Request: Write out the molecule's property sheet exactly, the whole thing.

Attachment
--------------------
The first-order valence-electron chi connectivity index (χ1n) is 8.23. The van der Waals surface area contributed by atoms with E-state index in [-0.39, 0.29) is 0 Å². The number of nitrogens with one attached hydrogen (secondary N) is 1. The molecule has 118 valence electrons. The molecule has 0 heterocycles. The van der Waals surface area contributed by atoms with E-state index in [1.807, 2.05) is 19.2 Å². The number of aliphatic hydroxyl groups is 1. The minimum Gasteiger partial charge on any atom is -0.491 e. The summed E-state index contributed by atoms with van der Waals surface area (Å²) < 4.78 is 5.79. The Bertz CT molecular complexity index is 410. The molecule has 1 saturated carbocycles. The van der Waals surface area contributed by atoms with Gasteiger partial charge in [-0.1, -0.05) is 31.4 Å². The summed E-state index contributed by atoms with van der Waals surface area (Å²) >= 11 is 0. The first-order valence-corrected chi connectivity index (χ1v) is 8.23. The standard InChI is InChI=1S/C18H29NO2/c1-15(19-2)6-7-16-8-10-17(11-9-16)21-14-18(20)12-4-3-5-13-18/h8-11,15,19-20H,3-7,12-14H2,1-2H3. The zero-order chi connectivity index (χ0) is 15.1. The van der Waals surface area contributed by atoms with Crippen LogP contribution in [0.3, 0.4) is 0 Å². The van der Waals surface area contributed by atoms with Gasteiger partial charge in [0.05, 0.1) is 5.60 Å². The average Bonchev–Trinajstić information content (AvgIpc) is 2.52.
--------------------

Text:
The first-order valence-electron chi connectivity index (χ1n) is 8.23. The van der Waals surface area contributed by atoms with E-state index in [-0.39, 0.29) is 0 Å². The number of nitrogens with one attached hydrogen (secondary N) is 1. The molecule has 118 valence electrons. The molecule has 0 heterocycles. The van der Waals surface area contributed by atoms with E-state index in [1.807, 2.05) is 19.2 Å². The number of aliphatic hydroxyl groups is 1. The minimum Gasteiger partial charge on any atom is -0.491 e. The summed E-state index contributed by atoms with van der Waals surface area (Å²) < 4.78 is 5.79. The Bertz CT molecular complexity index is 410. The molecule has 1 saturated carbocycles. The van der Waals surface area contributed by atoms with Gasteiger partial charge in [-0.1, -0.05) is 31.4 Å². The summed E-state index contributed by atoms with van der Waals surface area (Å²) >= 11 is 0. The first-order valence-corrected chi connectivity index (χ1v) is 8.23. The standard InChI is InChI=1S/C18H29NO2/c1-15(19-2)6-7-16-8-10-17(11-9-16)21-14-18(20)12-4-3-5-13-18/h8-11,15,19-20H,3-7,12-14H2,1-2H3. The zero-order chi connectivity index (χ0) is 15.1. The van der Waals surface area contributed by atoms with Crippen LogP contribution in [0.3, 0.4) is 0 Å². The van der Waals surface area contributed by atoms with Gasteiger partial charge in [0.05, 0.1) is 5.60 Å². The average Bonchev–Trinajstić information content (AvgIpc) is 2.52.